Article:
Press Release

Orbiting Water Molecules Dance to Tune Of Galaxy’s “Central Engine,” Astronomers Say

By SpaceRef Editor
January 15, 2000
Filed under

A disk of water molecules orbiting a supermassive black hole at the core
of a galaxy 60 million light-years away is “reverberating” in response to
variations in the energy output from the galaxy’s powerful “central
engine” close to the black hole, astronomers say. The team of astronomers
used the National Science Foundation’s (NSF) Very Large Array (VLA) radio
telescope in New Mexico and the 100-meter-diameter radio telescope of the
Max Planck Institute for Radio Astronomy at Effelsberg, Germany, to observe
the galaxy NGC 1068 in the constellation Cetus. They announced their
findings today at the American Astronomical Society’s meeting in Atlanta.

The water molecules, in a disk some 5 light-years in diameter, are acting
as a set of giant cosmic radio-wave amplifiers, called masers. Using
energy radiated by the galaxy’s “central engine,” the molecules
strengthen, or brighten, radio emission at a particular frequency as seen
from Earth. “We have seen variations in the radio ‘brightness’ of these
cosmic amplifiers that we believe were caused by variations in the energy
output of the central engine,” said Jack Gallimore, an astronomer at the
National Radio Astronomy Observatory (NRAO) in Charlottesville, VA. “This
could provide us with a valuable new tool for learning about the central
engine itself,” he added.

Gallimore worked with Stefi Baum of the Space Telescope Science Institute
in Baltimore, MD; Christian Henkel of the Max Planck Institute for Radio
Astronomy in Bonn, Germany; Ian Glass of the South African Astronomical
Observatory; Mark Claussen of the NRAO in Socorro, NM; and Almudena
Prieto of the European Southern Observatory in Munich, Germany.

“Our observations show that NGC 1068 is the second-known case of a giant
disk of water molecules orbiting a supermassive black hole at a galaxy’s
core,” Gallimore said. The first case was the galaxy NGC 4258 (Messier
106), whose disk of radio-amplifying water molecules was measured by the
NSF’s Very Long Baseline Array (VLBA) radio telescope in 1995. Further
VLBA observations of NGC 4258 allowed astronomers to calculate an extremely
accurate distance to that galaxy last year.

“We’re excited to find this phenomenon in a second galaxy, but we’re also
tantalized by the evidence that these masers respond to variations of
the central engine,” Gallimore said. In order to amplify radio signals,
masers, like their visible-light counterparts, lasers, require a source
of energy, called the pumping energy. The scientists believe the masers
in NGC 1068 get that pumping energy from a highly-energetic, superhot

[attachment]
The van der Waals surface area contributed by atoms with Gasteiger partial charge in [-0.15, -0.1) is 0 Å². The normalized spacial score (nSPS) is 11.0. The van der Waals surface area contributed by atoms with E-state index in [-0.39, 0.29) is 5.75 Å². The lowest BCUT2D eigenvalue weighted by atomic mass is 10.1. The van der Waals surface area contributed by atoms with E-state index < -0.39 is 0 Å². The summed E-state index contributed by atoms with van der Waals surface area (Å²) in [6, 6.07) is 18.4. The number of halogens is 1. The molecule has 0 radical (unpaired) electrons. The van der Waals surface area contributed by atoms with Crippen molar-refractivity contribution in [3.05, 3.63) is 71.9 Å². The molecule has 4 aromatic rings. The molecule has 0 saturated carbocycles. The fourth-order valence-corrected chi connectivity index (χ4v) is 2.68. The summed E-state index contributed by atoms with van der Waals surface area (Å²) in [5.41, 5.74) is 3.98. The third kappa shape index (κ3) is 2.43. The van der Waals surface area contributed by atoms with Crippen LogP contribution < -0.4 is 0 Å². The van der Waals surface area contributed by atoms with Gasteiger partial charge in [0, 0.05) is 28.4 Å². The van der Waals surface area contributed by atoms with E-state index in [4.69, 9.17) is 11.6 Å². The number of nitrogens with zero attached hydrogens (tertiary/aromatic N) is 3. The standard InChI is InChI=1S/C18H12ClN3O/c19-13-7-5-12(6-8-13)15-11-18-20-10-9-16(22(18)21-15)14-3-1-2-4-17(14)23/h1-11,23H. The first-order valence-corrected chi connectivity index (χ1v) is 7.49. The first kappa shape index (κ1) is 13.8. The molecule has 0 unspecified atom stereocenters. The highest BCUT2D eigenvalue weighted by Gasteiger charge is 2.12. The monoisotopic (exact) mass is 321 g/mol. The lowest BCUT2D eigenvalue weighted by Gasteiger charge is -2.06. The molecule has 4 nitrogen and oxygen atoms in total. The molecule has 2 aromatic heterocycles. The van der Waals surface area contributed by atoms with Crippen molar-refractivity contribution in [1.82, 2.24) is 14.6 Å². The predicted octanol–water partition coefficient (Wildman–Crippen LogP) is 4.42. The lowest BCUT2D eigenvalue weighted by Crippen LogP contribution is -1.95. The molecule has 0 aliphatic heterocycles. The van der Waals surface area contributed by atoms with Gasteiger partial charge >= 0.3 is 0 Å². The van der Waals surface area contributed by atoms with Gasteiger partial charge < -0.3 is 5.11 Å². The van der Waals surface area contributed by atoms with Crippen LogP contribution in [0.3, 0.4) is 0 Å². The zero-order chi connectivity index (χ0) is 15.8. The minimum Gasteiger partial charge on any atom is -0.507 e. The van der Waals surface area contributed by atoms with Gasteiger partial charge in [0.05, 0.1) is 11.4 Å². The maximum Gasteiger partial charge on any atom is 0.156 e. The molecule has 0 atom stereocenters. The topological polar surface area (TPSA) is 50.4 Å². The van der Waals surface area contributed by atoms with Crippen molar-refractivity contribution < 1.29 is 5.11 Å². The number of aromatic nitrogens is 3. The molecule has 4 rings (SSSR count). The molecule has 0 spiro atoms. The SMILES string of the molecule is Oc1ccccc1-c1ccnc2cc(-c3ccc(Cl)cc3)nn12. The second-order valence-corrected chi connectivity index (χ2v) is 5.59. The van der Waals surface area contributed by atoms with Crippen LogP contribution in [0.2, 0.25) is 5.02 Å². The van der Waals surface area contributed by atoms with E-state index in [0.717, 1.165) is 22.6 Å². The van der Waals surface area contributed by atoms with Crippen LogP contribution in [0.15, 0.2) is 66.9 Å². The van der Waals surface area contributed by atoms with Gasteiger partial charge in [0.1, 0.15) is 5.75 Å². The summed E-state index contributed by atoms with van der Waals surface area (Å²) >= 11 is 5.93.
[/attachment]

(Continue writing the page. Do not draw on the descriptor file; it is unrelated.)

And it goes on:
disk of material that is being pulled into the black hole. That disk,
called an accretion disk, emits X-rays that the astronomers think start a
chain of events that powers the masers.

Such accretion disks can be unstable, dramatically changing their energy
output from time to time. “When the accretion disk puts out more energy,
the masers should brighten, and when it puts out less energy, they should
get fainter. If the accretion disk gets too bright, however, water
molecules are destroyed and the masers turn off. We think that’s what
we’re seeing in this galaxy,” Gallimore said. “We want to watch this in
the future to learn more, not only about the masers, but also about the
accretion disk itself,” he said.

The strongest evidence that the masers are responding to variations in
the output of the central engine came from watching variations in the
brightness of masers on opposite sides of the water molecule disk. The
masers on both sides of the molecular disk, some 5 light-years across,
brightened within about two weeks of each other. “If this were caused by
something within that molecular disk itself, it would take about 10,000
years to affect both sides of the disk, because of the orbital times
involved. However, both sides of the disk are the same distance from the
central engine, so they can both respond to the central engine
simultaneously,” Gallimore explained.

The black hole at NGC 1068’s center, the scientists say, is about 10
million times more massive than the Sun.

NGC 1068 also is known as Messier 77 (M77), one of the objects listed in
French astronomer Charles Messier’s catalog of non-stellar objects.
First observed in 1780, it appeared in the version of Messier’s catalog
published in 1781. In 1914, Lowell Observatory astronomer Vesto Slipher
measured the Doppler shift in the galaxy’s light, showing that the galaxy
is receding from Earth at a speed of about 1,100 kilometers per second.
The galaxy’s water masers, which amplify radio signals at a frequency of
22 GHz, were discovered in 1984. The galaxy is visible in moderate-sized
amateur telescopes.

The National Radio Astronomy Observatory is a facility of the National
Science Foundation, operated under cooperative agreement by Associated
Universities, Inc.

SpaceRef staff editor.